Comic book movies seem to have the same hierarchy that comic book characters do. There are first-tier characters who are well engrained in the non-comic reading public’s consciousness like Superman or Spider-Man that get the big budget summer blockbusters. Second-tier characters who may not resonate as much outside of fandom circles who are lucky enough to get a film adaptation made of their exploits find these films given much smaller budgets and hitting the silver screen in the off-peak winter months. Ghost Rider, a Faustian tale by way of Evel Knieval, lies in a fuzzy area between the two- a second-tier character from publisher Marvel Comics stable given a film budget over $100 million but a release date that was moved from a release date last summer to mid-February.
World famous motorcycle stuntman Johnny Blaze (Nicholas Cage) has survived numerous accidents that should have paralyzed or killed him. His pit crew – headed up by Donal Logue in a small, thankless role – seems to have an angel sitting on his shoulder. Nothing could be further from the truth though, as a teenaged Johnny had made a deal with Mephistopheles (Peter Fonda) to cure Johnny’s father’s cancer in exchange for Johnny’s soul. Several years later, after keeping a watchful eye on his “investment,” Mephistopheles returns to collect on his deal with Blaze by turning him into the flaming, skeletal Ghost Rider. In order for Blaze to win his soul back, he must stop Mephistopheles’ son Blackheart (Wes Bentley) from obtaining a contract for a thousand souls that would give him the power to overthrow his father as ruler of the underworld. Helping Blaze understand his new role as “the Devil’s bounty hunter” is a mysterious cemetery Caretaker (Sam Elliot) who has his own secrets.
Visually, Ghost Rider is definitely one of the more interesting characters in comics. However, a walking, talking flaming skeleton definitely poses challenges for a visual effects crew to convincingly recreate in a live action motion picture. However, the effects crew hired for the film has done a remarkable job in creating a believable looking Ghost Rider for this film. Unfortunately writer/director Mark Steven Johnson hasn’t bothered to create any interesting action to put the character through. The fight scenes that Ghost Rider engages in with Blackheart‘s hench-demons are rather short and perfunctory, displaying not a lot of visual imagination.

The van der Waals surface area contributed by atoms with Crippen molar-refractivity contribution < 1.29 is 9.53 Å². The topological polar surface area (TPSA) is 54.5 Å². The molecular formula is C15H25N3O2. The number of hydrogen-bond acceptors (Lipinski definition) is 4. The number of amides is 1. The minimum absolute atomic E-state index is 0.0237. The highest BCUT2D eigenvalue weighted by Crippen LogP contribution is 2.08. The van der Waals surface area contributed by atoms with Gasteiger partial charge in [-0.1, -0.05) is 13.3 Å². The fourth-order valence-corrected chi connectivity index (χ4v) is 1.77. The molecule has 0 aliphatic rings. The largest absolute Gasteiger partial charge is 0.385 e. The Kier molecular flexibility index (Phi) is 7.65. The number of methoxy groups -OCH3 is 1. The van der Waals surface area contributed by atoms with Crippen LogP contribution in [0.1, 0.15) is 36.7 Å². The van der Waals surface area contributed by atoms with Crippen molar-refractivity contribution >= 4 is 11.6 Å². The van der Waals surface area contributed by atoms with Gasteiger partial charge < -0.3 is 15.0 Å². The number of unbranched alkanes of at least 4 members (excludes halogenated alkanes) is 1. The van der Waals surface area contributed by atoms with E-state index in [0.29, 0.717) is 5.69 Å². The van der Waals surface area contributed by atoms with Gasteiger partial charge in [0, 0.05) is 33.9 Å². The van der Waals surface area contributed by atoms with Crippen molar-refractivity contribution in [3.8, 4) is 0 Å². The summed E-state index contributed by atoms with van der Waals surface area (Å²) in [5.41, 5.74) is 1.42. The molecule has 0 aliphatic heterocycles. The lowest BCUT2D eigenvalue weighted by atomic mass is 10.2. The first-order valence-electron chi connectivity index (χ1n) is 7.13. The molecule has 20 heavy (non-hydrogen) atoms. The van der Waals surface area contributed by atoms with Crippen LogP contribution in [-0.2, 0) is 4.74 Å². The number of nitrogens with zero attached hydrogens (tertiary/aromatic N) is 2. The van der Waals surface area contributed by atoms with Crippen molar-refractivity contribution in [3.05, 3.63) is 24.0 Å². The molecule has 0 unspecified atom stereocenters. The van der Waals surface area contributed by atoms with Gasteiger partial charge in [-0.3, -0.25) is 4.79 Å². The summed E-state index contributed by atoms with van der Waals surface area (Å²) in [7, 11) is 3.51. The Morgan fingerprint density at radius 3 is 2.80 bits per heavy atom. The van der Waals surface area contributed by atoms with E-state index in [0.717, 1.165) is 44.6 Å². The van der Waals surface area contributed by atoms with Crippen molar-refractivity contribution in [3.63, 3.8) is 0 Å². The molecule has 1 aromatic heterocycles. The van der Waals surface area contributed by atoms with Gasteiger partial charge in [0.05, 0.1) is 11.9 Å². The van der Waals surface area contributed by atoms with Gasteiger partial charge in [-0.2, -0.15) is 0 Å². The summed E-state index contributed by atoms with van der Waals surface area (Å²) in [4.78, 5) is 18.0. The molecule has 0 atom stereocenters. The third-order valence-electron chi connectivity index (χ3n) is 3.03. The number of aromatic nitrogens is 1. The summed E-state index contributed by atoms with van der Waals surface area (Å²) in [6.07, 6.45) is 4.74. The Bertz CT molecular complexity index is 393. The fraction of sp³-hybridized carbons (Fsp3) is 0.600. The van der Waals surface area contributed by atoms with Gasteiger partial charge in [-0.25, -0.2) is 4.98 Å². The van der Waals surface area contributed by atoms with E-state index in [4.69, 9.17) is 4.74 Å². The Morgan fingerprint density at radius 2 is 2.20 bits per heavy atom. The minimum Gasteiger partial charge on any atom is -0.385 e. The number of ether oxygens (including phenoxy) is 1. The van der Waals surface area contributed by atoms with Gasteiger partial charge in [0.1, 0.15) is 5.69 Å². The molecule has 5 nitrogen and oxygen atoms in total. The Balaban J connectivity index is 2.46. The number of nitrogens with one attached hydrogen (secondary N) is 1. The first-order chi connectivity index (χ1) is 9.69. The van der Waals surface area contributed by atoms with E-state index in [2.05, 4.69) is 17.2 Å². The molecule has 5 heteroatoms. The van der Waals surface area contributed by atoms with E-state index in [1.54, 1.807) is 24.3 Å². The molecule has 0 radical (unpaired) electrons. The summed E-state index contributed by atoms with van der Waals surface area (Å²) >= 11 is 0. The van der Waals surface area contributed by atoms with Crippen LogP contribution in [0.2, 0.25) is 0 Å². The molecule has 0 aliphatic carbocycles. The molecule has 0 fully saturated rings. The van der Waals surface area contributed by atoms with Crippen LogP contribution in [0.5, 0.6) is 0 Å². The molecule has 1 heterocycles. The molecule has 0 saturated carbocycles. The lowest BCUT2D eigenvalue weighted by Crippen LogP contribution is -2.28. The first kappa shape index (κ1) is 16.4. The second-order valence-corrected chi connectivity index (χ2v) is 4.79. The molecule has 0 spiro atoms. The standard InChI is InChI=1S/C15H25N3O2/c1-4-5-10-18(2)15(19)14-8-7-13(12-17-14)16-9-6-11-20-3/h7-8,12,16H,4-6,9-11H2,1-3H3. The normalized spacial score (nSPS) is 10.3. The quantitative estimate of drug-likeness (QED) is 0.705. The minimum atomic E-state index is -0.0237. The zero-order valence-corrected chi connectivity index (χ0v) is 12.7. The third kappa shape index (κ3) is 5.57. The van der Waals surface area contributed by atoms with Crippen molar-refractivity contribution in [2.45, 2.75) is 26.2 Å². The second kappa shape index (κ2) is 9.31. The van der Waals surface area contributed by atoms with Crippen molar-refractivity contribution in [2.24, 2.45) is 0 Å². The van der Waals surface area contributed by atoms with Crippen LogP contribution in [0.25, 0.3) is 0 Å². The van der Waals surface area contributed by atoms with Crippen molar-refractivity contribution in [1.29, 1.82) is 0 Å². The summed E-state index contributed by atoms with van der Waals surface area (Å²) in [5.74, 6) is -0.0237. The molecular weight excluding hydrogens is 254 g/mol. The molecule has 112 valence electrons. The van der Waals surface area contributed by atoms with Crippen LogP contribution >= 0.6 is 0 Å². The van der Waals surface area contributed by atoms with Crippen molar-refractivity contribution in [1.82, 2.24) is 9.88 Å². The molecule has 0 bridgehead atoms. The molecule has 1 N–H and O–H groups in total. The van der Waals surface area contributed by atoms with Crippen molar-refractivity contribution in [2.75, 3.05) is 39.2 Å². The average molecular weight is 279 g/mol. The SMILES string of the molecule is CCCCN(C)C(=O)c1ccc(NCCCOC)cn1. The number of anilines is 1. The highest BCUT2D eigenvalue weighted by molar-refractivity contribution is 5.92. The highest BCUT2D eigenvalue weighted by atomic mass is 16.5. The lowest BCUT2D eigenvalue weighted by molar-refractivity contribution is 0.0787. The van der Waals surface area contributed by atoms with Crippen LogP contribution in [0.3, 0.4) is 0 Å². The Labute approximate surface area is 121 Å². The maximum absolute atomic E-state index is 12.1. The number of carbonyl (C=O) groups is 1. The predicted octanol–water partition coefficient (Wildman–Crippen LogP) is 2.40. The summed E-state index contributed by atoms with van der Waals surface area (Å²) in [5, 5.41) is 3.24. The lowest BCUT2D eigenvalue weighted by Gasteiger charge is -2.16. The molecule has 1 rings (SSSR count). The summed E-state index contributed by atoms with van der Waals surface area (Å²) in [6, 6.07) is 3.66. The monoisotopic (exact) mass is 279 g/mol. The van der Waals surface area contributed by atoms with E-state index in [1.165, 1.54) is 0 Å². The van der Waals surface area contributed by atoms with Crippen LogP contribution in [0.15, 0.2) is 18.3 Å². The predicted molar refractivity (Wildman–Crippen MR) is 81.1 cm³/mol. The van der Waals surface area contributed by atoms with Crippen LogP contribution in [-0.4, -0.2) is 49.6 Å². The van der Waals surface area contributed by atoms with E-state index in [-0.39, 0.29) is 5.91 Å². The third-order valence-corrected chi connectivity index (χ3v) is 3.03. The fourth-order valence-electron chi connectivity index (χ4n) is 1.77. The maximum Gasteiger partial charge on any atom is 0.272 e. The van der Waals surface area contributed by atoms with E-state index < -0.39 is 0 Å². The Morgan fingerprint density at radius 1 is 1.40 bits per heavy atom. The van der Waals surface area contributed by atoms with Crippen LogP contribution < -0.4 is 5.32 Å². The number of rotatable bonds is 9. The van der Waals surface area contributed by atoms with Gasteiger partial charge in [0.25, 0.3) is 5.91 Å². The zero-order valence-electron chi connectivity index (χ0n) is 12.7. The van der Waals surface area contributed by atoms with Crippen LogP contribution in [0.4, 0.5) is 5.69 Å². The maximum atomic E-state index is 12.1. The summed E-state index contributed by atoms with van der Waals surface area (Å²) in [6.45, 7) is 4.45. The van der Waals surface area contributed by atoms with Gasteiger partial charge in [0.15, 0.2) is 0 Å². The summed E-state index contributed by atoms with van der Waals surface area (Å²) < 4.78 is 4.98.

Lack of imagination isn’t the only thing that the script offers up though. There are plot holes and internal inconsistencies that riddle the screenplay. If Blackthorn and his cohorts aren’t able to attack Blaze at the Caretaker’s cemetery because it is considered hallowed ground, how can they attack him in a church during the film’s finale? If, as we are told ion the film’s opening narration that every generation has a Ghost Rider, how come we learn later on in the film that the last time there was a Rider was 150 or so years ago? If the Caretaker could only turn into the Ghost Rider one last time, why waste it riding next to Blaze to his final confrontation with Mephistopheles to only turn around and leave Blaze to go into the fight alone?
It’s a shame that the script is so lacking, as Cage definitely is working hard to make Johnny Blaze an interesting character, haunted by his own personal demons. Unfortunately, the screenplay doesn’t give him much to work with. Eva Mendes fares even worse, stuck with the perfunctory “Woman-from-the-heroes-past-turned-third-act-hostage” role. Fonda oozes an aura of quiet menace as Mephistopheles, yet Bentley as his son Blackheart merely comes off as a bratty Goth kid in need of a smack.
The failure of the film sits squarely on the shoulders of Johnson. His previous comic book adaptation, 2003’s Daredevil, showed that he understands how to make a good comic book film adaptation. The subsequently released Daredevil: Director’s Cut on DVD showed a learning curve that set comic book fans’ expectations high for Ghost Rider. Unfortunately, instead of a super-charged, supernatural-tinged comic adaptation, Ghost Rider is a highly-polished chrome covered motorcycle that wants to race but has nothing but sand in its gas tank.